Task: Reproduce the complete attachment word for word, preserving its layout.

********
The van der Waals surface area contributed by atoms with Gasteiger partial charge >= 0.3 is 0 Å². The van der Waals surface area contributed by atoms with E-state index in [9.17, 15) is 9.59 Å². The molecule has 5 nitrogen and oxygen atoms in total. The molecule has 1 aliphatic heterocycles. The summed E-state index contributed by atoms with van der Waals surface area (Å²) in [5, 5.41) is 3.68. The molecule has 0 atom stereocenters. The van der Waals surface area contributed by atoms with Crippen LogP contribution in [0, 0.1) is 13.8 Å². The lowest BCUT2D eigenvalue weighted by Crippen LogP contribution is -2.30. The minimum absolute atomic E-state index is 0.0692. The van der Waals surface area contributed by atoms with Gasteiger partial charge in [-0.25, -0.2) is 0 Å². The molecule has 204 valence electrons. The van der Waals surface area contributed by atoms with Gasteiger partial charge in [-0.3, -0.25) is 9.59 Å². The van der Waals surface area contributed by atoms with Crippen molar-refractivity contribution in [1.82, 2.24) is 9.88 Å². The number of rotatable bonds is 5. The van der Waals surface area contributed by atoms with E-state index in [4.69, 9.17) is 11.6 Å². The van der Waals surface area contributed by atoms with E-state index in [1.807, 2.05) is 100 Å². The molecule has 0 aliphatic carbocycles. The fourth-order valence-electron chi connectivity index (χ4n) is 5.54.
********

The van der Waals surface area contributed by atoms with Gasteiger partial charge >= 0.3 is 0 Å². The van der Waals surface area contributed by atoms with E-state index in [9.17, 15) is 9.59 Å². The molecule has 5 nitrogen and oxygen atoms in total. The molecule has 1 aliphatic heterocycles. The summed E-state index contributed by atoms with van der Waals surface area (Å²) in [5, 5.41) is 3.68. The molecule has 0 atom stereocenters. The van der Waals surface area contributed by atoms with Crippen LogP contribution in [0, 0.1) is 13.8 Å². The lowest BCUT2D eigenvalue weighted by Crippen LogP contribution is -2.30. The minimum absolute atomic E-state index is 0.0692. The van der Waals surface area contributed by atoms with Gasteiger partial charge in [-0.25, -0.2) is 0 Å². The molecule has 204 valence electrons. The van der Waals surface area contributed by atoms with Gasteiger partial charge in [-0.3, -0.25) is 9.59 Å². The van der Waals surface area contributed by atoms with Crippen molar-refractivity contribution in [1.82, 2.24) is 9.88 Å². The number of rotatable bonds is 5. The van der Waals surface area contributed by atoms with E-state index in [4.69, 9.17) is 11.6 Å². The van der Waals surface area contributed by atoms with E-state index in [1.807, 2.05) is 100 Å². The molecule has 0 aliphatic carbocycles. The fourth-order valence-electron chi connectivity index (χ4n) is 5.54.